Lightly cover with a tea towel and let rise for another hour.
After an hour, your baguettes should be plump and you can smell the lovely yeast working.  Very lightly brush each flute with egg wash and place into a pre-heated 400-degree oven for 15 minutes.  (Note, if you have a convection oven as I do, for most recipes, I lower the temperature by about 25 degrees.)   After 15 minutes, lower the temp to 350 and bake for another 10 minutes.
It has been my experience that neighbors can smell the bread cooking—don’t be surprised if you get knocks on your door for a sample.
Let cool for 10 minutes and then remove from the pan.  The loaves may stick together slightly but they generally break apart easily.  When hosting a meal, I usually serve the bread on a cutting board and allow the guests to cut their own slices.  Enjoy!
*For a fun twist, try sprinkling the dough with chopped rosemary, poppy seed, course black pepper or parmesan cheese after you brush on the egg wash.  Once you’ve mastered the recipe, you can even braid the dough and make it a culinary and artistic treat.


Pumpkin Chocolate Chip Muffins
A fall staple.  Friends and neighbors alike request these as the calendar flips into September.  These muffins are delish and pair nicely with a cup of coffee.
1 16oz can of pumpkin puree
4 eggs
2 c sugar
1 ¼ c vegetable oil
3 tsp cinnamon
1 tsp salt
1 tsp baking soda
3 c flour
1 c chopped walnuts
1 c chocolate chips

Combine wet ingredients with dry ingredients and mix well.  Fold in chocolate chips and nuts once all other ingredients are combined.  Pour into greased muffin pans or 2 loaf pans.  Bake at 350 degrees—muffins approximately 18 minutes and loaves need 60-70 minutes.  Enjoy!

lunchbox life: mediterranean chickpea salad


Rarely do I have a time when I dread cooking; usually, the process of creating a meal is a soothing experience for me. Tonight, however, I was simply too tired to cook. I also didn’t want to take too much of a shortcut, so this no-cook recipe is a great compromise. Some of my favorite recipes, particularly salads, come mostly from the assembly of great ingredients to make something easy, but also fresh and healthy. This chickpea salad is full of veggies, but it also has bites of Italian cheese and meats to satisfy your protein needs. If you want to go really light with this dish, you could use diced turkey instead of the pepperoni and salami, but if you go that route, I’d suggest adding some olive oil to the lemon juice for the dressing for added flavor. I didn’t use olive oil in the dressing here because the fat in the pepperoni and salami has enough of a flavor and consistency that it doesn’t need an added oil. Tip: when getting the meat for this dish, go to your grocery’s deli counter and ask for some thick-cut slices, about 1/2 an inch. This way, when you get home you can simply dice up the meat and you’ll only get enough for the specific dish.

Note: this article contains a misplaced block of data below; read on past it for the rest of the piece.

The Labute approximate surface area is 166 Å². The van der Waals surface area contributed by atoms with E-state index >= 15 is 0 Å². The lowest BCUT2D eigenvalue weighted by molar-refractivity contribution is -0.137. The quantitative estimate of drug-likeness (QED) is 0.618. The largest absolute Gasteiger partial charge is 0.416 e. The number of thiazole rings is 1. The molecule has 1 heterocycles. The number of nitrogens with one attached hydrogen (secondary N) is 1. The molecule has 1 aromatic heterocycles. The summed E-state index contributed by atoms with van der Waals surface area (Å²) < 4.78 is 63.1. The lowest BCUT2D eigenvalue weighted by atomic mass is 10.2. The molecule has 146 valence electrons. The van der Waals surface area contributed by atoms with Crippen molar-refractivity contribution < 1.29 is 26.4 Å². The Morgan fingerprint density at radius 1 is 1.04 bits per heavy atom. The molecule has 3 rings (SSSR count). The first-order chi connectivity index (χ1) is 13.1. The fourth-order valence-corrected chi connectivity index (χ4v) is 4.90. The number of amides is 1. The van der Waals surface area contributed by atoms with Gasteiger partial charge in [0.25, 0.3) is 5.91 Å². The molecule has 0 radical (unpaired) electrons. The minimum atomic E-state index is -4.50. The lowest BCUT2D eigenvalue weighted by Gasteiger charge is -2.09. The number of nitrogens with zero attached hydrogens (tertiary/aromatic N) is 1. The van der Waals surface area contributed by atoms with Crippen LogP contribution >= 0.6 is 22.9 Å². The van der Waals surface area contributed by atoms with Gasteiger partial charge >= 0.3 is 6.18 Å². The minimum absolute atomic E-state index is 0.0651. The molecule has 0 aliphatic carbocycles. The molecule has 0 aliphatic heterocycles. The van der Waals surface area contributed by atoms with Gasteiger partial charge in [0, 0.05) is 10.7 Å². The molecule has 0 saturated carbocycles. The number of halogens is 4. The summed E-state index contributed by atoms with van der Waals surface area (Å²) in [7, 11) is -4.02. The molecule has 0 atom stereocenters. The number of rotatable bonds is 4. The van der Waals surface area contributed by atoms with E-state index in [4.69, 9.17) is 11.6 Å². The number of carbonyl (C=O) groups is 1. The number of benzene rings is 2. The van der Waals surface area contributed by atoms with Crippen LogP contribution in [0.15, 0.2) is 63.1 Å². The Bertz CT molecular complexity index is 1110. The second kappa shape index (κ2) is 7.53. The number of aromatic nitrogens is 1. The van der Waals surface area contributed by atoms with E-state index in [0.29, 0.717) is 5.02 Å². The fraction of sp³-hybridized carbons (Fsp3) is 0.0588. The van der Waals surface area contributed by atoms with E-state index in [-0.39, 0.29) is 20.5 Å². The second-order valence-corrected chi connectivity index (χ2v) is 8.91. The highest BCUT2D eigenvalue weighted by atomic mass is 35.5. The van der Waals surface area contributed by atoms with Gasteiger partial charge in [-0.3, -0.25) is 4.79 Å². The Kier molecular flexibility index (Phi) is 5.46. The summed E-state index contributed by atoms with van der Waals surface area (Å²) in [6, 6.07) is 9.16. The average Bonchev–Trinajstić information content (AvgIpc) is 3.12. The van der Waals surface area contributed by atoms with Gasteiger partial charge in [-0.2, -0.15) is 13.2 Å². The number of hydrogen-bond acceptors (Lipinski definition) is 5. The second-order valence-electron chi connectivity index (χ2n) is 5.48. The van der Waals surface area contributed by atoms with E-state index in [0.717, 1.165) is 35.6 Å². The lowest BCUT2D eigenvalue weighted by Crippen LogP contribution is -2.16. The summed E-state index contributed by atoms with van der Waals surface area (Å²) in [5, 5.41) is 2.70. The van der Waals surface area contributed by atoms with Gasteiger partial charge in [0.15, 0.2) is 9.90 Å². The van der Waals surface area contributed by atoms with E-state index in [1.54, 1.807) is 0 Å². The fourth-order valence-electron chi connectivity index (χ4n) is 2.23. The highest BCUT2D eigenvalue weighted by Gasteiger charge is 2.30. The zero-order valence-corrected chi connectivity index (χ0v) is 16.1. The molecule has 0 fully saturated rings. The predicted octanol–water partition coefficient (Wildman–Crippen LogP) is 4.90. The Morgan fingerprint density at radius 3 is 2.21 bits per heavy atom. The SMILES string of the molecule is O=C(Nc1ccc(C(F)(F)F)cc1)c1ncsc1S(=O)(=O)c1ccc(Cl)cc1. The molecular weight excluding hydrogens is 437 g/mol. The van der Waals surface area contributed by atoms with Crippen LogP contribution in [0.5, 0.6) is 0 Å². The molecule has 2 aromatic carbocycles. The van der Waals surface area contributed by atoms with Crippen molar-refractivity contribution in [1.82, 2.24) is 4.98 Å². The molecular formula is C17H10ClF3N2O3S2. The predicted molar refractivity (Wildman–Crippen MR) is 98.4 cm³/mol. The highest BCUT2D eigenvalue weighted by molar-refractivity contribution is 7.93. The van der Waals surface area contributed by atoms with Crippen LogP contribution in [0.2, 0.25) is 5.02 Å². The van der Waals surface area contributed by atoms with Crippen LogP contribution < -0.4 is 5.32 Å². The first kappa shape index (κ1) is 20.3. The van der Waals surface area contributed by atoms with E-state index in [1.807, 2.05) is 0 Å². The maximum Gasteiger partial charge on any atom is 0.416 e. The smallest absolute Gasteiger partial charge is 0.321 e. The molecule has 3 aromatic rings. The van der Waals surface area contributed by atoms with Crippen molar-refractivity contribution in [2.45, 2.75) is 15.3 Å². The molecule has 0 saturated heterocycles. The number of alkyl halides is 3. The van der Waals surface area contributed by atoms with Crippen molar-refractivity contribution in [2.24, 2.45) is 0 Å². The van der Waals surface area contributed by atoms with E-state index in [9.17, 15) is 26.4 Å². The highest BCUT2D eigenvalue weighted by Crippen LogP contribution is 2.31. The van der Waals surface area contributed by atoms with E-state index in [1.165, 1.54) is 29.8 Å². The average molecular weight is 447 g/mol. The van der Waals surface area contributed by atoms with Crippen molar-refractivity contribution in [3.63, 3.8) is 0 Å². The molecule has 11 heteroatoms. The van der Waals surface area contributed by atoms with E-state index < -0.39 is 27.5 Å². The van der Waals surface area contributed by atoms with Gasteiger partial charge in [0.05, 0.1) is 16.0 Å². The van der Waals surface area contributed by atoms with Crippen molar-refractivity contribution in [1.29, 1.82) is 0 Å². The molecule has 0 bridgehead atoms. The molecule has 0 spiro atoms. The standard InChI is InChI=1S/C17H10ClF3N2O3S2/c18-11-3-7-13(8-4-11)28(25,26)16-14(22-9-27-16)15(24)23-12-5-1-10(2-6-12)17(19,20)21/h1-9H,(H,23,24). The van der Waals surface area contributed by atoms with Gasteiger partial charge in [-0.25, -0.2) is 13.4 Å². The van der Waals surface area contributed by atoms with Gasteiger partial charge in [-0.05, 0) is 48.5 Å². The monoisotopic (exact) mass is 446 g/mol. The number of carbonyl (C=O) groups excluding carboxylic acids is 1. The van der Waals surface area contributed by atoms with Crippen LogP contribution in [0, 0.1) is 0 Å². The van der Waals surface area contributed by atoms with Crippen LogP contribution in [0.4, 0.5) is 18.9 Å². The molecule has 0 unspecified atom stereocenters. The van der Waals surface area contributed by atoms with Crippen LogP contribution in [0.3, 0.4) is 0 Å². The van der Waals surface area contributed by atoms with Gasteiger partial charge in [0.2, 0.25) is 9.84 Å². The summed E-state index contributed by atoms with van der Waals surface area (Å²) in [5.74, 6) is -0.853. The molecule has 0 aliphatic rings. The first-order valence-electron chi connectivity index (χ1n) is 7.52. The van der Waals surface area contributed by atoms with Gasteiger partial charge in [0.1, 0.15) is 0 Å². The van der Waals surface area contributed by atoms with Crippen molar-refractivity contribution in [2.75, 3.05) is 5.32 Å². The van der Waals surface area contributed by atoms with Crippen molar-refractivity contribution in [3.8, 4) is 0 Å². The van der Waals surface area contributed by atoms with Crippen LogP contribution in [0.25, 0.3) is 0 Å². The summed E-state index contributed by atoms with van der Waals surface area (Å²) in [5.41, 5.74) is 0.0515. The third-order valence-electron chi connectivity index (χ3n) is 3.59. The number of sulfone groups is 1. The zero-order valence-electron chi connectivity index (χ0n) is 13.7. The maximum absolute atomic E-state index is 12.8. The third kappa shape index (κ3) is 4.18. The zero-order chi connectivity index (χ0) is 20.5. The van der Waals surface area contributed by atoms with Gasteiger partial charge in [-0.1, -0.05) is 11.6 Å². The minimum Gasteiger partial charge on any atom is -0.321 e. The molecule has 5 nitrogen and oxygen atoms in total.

Mediterranean Chickpea Salad

2 15 oz. cans of chickpeas, drained and rinsed

1 cucumber, sliced and cubed

1 red bell pepper, sliced and cubed

1/3 cup marinated sun dried tomatoes

4 oz. salami, cubed

4 oz. pepperoni, cubed

4 oz. fresh mozzarella, cubed

juice of 2 lemons

1/3 cup fresh parsley, chopped

1/2 tsp. kosher salt

Combine all ingredients in a mixing bowl, refrigerate overnight.

meatless monday: fresh corn and cauliflower bowl, basil stuffed grilled tomato, charred okra and snap beans



Yesterday we were driving back from Athens, my other favorite Georgia city, listening to an album that I haven’t heard in years (incidentally the only album released by the band Panic at the Disco–Pretty. Odd.), and thinking about the simple joys in life–good people, good music, and good food. Part of what makes these things such simple joys is that the are intimate and individual– that combination of favorite things is different for every person. And that drive is something that always brings those things into focus for me. A road so often travelled that brought me to my favorite person and my favorite place–a road that no matter which way I go it takes me home.

Now when I travel to Athens it is usually to seek culinary delights and this may have been the best yet. We managed to hit both Cinco y Diez and 5 & 10 and the Four Coursemen successor Coterie and Tie (Eleta will be doing a full report on this in a later entry). It was a gustatory wonderland. (Considering we started the weekend with dinner at Dovetail we really had a weekend to envy food-wise).

But, to the point, all this really brought into focus the need to focus on the simple, even when it comes to food. Fresh, simple, well seasoned food. It is so easy and makes you so happy when done well. Nothing can make you instantly happy like a great bite a food, and there is no better way to do that than using fresh ingredients in their time.

So, for meatless monday, I concocted a fresh corn bowl using some of the techniques we saw over the weekend with the garnishes. Easy prep, fresh flavors, delicious meal.

(For what it is worth, I listened to Cooley’s “Fool on Every Corner” while I cooked. Good folks, Good Music, Good Food.)

Corn and Cauliflower Bowl

2 ears fresh corn
1/2 Head Cauliflower
1/2 stick butter
Tbsp salt